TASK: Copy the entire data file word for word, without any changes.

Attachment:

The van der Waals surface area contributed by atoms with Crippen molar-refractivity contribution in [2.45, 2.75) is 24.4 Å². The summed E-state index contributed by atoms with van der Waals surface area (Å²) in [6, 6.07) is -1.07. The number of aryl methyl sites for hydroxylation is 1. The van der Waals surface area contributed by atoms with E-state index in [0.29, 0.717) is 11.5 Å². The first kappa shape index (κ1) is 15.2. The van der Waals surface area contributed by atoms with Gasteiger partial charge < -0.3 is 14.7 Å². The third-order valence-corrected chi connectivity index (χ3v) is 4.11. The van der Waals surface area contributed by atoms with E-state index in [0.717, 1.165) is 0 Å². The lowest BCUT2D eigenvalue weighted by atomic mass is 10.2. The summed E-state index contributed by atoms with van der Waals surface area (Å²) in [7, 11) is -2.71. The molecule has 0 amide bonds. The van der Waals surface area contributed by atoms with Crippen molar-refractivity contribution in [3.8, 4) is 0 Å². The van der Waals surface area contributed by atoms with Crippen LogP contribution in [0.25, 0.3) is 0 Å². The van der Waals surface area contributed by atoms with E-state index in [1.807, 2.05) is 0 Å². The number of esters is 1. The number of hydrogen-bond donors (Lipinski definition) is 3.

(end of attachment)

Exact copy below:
The van der Waals surface area contributed by atoms with Crippen molar-refractivity contribution in [2.45, 2.75) is 24.4 Å². The summed E-state index contributed by atoms with van der Waals surface area (Å²) in [6, 6.07) is -1.07. The number of aryl methyl sites for hydroxylation is 1. The van der Waals surface area contributed by atoms with E-state index in [0.29, 0.717) is 11.5 Å². The first kappa shape index (κ1) is 15.2. The van der Waals surface area contributed by atoms with Gasteiger partial charge < -0.3 is 14.7 Å². The third-order valence-corrected chi connectivity index (χ3v) is 4.11. The van der Waals surface area contributed by atoms with E-state index in [0.717, 1.165) is 0 Å². The lowest BCUT2D eigenvalue weighted by atomic mass is 10.2. The summed E-state index contributed by atoms with van der Waals surface area (Å²) in [7, 11) is -2.71. The molecule has 0 amide bonds. The van der Waals surface area contributed by atoms with Crippen molar-refractivity contribution in [3.8, 4) is 0 Å². The van der Waals surface area contributed by atoms with Crippen LogP contribution in [0.25, 0.3) is 0 Å². The van der Waals surface area contributed by atoms with E-state index in [1.807, 2.05) is 0 Å². The number of esters is 1. The number of hydrogen-bond donors (Lipinski definition) is 3.